Henry VIII marries Anne Boleyn
Anne Boleyn has become one of the great romantic heroines on British folklore, but whether or not she deserves such a position is open to debate, as is much about her, even including her date of birth.
Historians are divided about her birth, 1501 and 1507 being the dates most often cited, though one Italian historian from the 17th century wrote of her as having been born in 1499.
Born into the family of a trusted confidant and diplomatist of Henry VII , Anne spent her early life as a lady in waiting to Archduchess Margaret and Queen Claude of France, before making her first appearance at court in 1522. Her expected marriage to the Earl of Ormonde fell through, and her next suitor, Henry Percy, was prevented from marrying her by his father and by the intervention of Cardinal Wolsey – possibly as she had come to Henry VIII’s attention by this time, though she moved seamlessly to a probably platonic affair with the poet Thomas Wyatt when Percy faded from her world.
Mary Boleyn, Anne’s older sister, had become another in a long line of mistresses to Henry VIII , and some are inclined to believe he fathered her two children – they were certainly well cared for when her husband died. When Henry began overtly courting her, probably in 1526, though it may have been earlier than this, Anne had learned from her sister’s treatment, and she refused to be bedded by Henry.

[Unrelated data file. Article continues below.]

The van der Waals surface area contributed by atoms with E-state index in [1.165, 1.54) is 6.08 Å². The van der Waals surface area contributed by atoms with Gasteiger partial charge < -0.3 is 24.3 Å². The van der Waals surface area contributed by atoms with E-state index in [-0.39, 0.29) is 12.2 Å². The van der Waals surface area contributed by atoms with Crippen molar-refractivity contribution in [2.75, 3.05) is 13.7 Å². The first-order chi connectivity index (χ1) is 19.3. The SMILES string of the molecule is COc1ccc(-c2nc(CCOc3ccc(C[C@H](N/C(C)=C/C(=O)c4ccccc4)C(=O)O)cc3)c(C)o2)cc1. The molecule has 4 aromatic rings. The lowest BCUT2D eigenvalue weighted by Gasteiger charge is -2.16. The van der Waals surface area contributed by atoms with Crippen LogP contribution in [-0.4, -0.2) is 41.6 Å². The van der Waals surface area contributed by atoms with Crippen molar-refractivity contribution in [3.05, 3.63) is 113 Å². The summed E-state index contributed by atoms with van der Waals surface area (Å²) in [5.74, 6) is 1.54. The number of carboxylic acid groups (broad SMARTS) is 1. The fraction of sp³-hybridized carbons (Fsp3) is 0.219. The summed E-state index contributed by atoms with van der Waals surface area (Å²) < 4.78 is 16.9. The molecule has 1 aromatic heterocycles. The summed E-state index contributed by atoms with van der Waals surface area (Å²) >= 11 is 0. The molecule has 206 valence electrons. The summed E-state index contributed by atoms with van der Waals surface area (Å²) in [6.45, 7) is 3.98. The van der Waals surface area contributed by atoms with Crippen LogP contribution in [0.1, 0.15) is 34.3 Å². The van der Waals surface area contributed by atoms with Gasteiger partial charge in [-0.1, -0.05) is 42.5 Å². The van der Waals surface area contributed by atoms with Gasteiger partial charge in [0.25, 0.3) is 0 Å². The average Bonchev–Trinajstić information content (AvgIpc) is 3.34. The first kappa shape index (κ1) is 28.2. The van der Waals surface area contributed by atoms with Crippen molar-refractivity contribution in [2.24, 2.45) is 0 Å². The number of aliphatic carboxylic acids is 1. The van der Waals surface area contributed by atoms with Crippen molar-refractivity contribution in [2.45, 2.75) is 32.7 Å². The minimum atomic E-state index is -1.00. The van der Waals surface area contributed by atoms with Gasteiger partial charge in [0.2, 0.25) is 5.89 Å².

In 1527 Henry, partly spurred on by lust, partly by the failure of his marriage to Catherine of Aragon to produce a son, began to investigate the annulment of that marriage. Pope Clement VII dragged his feet, a stance made stronger by Charles V, Catherine’s nephew, having the Pope in his grasp. Wolsey’s failure to obtain the annulment led to his dismissal.
Henry sought allies to support him in annulling the marriage without the Pope’s agreement. Religious radicals weighed in behind the king, seeking to sever the ties of the church in England with Rome. Thomas Cranmer , her family’s chaplain, was given the archbishopric of Canterbury when the post became vacant.
On September 1532 Anne was made Marquess of Pembroke, the first female commoner to be accorded such an honour in her own right. That winter talks in Calais with Francois I ended with an agreement to support Henry against the Pope’s authority as regards the annulment. At roughly the same time Anne and Henry finally became lovers, and by December it was clear she was with child.
On January 25th then Henry married Anne at Whitehall Palace in London, though he had not yet officially ended his union with Catherine. Anne should have noted his capricious nature well. It was not until May that the previous marriage was publicly annulled. The lovers had probably already undergone a secret ceremony in Dover on their return from the Calais conference. A rather grander ceremony was held on June 1, when Anne was crowned as Queen of England.
The marriage to Catherine had been circumvented, the reason given that it had been contrary to church law for Henry to have married her when she had been betrothed to his older brother Arthur shortly before the latter’s death. After years of waiting Anne was Henry’s lover and wife; Anne was already conveniently pregnant, surely with the long awaited son and heir. What could go wrong?
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